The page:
"Pierre Loti ou l'âme voyageuse" ("Pierre Loti or the traveller's spirit") is conceived as a collage of images depicting various scenes from the hero's life around the world - reminiscent of flashback memories - this design reunites the many lives and facets of the Frenchman: the young army recruit, the proud French Camel Corps soldier, the naval officer, the Turkish dandy and the eccentric Orientalist, to name a select few. Thanks to this innovative approach, this carre becomes a genuine exotic travel diary, recounting stories and giving wings to the readers.

What captivated me about this scarf was not only the novel design of collage, but also the traveling and adventure themes, intrinsic in the pattern. I, too, grow wings with every thought of a voyage and while my forays into the unknown have not been as diverse or as rich as Pierre Loti's, I pride myself for having experienced countless cultures in some 18 countries on four continents and in this respect, I very much identified with this adventurers. Another very powerful aspect that resonated with me was the many lives and facets that make up an individual. I, too, consider myself complex, and when I introduce myself, I find it difficult to focus in on a single aspect of me. The clues almost exclusively come from my knowledge of my interlocutors, and their interests or preferences (my challenge has always been to encapsulate my spirit into a brief descriptions about me, because once I identify one aspect, I feel I automatically discard so many others). That is not to say that this scarf is a representation of me - I find it somewhat dissonant, in that it lacks a certain harmony (perhaps this was also representative of Pierre Loti, but unlike this, I aspire to harmony, so this adventurer cannot then become someone I aspire to be like).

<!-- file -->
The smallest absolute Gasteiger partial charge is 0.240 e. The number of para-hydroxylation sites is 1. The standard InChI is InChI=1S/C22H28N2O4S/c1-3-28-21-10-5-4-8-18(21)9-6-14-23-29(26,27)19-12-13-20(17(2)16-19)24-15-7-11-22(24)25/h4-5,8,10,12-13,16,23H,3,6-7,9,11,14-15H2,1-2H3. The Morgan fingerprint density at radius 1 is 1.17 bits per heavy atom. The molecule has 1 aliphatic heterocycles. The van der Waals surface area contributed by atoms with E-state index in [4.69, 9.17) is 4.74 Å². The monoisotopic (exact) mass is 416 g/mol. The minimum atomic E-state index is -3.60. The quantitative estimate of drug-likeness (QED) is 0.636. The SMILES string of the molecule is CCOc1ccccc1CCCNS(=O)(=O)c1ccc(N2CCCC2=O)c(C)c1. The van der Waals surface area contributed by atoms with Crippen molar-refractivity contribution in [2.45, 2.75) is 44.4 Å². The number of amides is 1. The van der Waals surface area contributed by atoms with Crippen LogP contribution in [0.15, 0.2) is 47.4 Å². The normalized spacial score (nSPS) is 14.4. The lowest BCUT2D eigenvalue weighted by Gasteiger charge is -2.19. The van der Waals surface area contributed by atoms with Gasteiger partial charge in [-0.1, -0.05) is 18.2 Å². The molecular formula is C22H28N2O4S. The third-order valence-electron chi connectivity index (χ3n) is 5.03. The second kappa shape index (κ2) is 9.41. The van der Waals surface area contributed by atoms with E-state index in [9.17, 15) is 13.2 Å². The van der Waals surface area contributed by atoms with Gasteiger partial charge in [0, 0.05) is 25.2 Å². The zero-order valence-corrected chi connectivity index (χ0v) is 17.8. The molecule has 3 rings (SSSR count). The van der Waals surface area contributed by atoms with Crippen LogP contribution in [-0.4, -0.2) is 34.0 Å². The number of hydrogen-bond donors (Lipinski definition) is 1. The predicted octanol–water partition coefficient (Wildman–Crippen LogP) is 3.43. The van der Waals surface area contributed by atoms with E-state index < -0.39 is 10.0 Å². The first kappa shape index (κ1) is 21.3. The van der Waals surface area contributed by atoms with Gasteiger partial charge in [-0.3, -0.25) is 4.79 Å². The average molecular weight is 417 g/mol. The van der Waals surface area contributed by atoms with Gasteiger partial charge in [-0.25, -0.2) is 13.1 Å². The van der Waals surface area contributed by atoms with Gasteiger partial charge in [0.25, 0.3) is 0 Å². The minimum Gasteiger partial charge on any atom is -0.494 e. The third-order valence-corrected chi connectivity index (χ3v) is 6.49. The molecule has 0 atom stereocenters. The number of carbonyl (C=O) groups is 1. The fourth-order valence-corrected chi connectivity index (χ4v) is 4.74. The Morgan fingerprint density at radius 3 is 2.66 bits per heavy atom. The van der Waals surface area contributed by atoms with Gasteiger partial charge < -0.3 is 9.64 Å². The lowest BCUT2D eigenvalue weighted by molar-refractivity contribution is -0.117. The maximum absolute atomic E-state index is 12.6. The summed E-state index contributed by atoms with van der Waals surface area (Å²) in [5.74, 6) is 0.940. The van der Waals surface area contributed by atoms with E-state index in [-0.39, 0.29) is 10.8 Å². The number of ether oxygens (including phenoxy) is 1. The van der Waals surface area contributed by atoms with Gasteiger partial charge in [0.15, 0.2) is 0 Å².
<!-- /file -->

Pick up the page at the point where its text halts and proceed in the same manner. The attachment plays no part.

Given its strong (and strident) colours and contrasting images, and the vibe given by the collage approach, this scarf is suited for those who wouldn't shy from sporting strong contrasts, contrasting colours and patterns.